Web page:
Doc the DA, mr REASON has fled the court because he says defense counsel speaks with a foreign accent. lol.
      Hope u can mount ur defense alone. I f u choose to use ancient Hebraic law then you will realise it is the same as our law's concept of murder.

      February 28, 2012 at 9:20 am |
    • Doc Vestibule

      @Nii Croffie
      Hold on here – in this little though exercise, semantics are going to play a big role!
      Please clarify what you mean by " the Semites who are accused for Him."
      In the interest of starting this game, I've conceded to you in using ancient legal codices instead of modern ones even though the Nuremburg laws bolster the prosecution's argument immensely.
      Is it your purpose to put on trial those who acted in God's name, or God Itself?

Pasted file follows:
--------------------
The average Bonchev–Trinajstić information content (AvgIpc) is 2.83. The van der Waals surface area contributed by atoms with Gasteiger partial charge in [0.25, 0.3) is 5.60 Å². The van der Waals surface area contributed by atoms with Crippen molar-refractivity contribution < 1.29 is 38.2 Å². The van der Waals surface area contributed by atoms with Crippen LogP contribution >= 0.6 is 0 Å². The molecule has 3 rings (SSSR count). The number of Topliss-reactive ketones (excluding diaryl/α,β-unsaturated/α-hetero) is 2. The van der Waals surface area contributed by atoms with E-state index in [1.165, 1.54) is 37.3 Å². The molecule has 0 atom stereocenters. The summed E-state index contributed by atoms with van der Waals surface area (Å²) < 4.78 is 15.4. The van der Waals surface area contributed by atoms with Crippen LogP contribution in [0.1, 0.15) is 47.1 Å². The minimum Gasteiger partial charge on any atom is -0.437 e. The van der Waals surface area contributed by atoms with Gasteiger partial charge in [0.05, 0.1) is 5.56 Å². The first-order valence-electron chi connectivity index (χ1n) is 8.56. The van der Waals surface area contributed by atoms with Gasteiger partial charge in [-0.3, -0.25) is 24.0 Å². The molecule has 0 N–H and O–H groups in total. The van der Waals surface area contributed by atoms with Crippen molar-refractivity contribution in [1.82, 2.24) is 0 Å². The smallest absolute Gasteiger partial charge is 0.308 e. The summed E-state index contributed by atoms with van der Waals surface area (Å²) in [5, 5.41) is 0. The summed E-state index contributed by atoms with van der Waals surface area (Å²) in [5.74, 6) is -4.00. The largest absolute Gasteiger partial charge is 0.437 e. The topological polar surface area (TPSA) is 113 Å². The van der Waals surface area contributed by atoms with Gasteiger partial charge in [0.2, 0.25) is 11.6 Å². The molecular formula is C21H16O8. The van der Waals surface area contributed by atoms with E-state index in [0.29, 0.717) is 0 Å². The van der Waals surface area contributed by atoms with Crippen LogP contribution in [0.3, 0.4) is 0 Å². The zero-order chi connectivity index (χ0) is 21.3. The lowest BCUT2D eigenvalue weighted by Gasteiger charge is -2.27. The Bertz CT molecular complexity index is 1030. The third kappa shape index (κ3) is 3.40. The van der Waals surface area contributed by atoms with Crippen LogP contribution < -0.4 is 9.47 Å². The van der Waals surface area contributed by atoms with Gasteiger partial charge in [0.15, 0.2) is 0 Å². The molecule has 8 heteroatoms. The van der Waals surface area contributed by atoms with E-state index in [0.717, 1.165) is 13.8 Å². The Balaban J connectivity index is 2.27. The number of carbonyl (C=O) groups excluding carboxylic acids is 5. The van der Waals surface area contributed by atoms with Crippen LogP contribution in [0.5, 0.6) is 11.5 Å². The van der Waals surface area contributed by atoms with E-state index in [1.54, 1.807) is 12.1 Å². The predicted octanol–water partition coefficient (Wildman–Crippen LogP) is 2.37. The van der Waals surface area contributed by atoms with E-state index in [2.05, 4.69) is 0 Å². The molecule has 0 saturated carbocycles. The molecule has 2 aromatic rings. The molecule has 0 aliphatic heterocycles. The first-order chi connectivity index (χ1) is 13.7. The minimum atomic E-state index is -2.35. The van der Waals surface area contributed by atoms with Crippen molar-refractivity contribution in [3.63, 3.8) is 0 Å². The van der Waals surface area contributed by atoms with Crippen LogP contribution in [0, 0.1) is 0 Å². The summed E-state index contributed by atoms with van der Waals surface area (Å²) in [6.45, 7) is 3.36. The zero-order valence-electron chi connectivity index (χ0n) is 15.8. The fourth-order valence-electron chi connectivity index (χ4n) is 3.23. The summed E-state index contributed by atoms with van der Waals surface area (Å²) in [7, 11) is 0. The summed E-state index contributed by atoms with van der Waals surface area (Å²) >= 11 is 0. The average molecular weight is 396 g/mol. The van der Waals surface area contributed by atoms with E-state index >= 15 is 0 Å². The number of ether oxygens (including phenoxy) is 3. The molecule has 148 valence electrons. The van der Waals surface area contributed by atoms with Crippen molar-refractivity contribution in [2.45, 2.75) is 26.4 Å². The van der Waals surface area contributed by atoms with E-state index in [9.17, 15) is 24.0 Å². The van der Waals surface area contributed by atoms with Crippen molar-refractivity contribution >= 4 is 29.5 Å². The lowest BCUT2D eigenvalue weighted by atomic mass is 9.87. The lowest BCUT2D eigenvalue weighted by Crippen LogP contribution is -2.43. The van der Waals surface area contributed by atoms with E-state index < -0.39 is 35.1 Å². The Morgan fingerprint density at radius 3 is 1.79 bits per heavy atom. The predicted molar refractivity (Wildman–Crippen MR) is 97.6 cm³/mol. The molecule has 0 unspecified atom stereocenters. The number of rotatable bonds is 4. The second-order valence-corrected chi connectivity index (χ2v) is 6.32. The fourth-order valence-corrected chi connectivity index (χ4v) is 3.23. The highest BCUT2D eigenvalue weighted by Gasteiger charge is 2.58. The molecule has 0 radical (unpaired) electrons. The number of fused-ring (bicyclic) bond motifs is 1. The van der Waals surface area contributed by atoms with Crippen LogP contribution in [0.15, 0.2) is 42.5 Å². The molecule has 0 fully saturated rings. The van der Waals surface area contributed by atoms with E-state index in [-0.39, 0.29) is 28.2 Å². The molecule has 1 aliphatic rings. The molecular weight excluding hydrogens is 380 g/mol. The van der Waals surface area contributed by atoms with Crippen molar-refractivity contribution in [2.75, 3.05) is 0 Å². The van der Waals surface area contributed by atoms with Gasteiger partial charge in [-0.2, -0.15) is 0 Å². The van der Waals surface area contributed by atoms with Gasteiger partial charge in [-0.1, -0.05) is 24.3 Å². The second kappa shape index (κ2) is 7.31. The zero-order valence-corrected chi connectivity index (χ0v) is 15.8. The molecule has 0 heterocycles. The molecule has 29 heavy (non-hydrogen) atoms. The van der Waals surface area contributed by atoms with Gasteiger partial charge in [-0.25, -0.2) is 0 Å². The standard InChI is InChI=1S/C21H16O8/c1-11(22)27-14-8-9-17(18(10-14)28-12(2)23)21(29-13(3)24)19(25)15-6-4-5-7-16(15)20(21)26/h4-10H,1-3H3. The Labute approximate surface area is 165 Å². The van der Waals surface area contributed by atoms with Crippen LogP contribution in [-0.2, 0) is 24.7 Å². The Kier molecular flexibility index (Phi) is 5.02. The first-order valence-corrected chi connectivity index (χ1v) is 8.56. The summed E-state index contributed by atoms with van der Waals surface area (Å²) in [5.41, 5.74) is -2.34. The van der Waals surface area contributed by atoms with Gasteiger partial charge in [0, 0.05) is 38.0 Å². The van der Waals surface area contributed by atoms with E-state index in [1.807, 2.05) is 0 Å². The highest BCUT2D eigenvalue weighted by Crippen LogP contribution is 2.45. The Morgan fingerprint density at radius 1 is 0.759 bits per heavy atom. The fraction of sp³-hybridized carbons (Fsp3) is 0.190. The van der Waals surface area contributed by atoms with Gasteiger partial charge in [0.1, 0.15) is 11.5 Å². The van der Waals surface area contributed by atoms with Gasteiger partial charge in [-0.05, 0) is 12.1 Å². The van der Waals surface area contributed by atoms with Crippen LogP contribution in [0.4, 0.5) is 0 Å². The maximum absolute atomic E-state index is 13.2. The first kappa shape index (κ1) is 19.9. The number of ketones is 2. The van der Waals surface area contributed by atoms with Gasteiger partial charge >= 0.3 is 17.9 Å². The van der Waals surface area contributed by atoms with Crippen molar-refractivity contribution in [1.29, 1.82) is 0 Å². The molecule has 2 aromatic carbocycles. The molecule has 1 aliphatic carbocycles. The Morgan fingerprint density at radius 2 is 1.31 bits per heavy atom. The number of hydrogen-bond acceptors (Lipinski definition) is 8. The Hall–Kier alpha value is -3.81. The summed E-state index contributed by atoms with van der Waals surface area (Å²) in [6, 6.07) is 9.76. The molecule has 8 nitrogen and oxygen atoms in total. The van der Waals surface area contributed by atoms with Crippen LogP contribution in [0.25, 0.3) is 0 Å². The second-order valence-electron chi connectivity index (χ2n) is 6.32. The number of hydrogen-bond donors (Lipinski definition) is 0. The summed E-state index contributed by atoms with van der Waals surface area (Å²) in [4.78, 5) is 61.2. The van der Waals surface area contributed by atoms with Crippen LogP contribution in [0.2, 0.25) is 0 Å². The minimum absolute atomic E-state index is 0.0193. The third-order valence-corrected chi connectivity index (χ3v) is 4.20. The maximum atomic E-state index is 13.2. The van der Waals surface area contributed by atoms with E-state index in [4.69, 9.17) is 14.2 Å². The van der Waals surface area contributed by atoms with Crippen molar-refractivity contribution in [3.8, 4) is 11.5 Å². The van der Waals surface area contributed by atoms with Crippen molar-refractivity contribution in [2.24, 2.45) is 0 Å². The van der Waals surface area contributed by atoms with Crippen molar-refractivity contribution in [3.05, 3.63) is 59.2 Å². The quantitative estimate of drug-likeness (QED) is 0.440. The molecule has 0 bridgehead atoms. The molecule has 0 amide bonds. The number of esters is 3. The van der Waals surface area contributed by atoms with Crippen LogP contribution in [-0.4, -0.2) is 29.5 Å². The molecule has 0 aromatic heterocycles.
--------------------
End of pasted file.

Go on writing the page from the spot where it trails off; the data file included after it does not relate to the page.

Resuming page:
February 28, 2012 at 9:23 am |
    • Doc Vestibule

      "tough exercise" = THOUGHT exercise.
      Doc brain no work coffee well without.

      February 28, 2012 at 9:24 am |
    • Nii Croffie

      The problem with Bible verses is that even Satan's temptation of Christ were with Bible verses. They can say anything taken out of context.
      Note that killing is not murder neither is war genocide. In the Torah there are clear instructions about declaring peace to the cities b4 attacking.

      February 28, 2012 at 9:26 am |
    • steve

      Like Deuteronomy 7:16-25 says "you must destroy all the nations the LORD your God hands over to you. Show them no mercy and do not worship their gods....."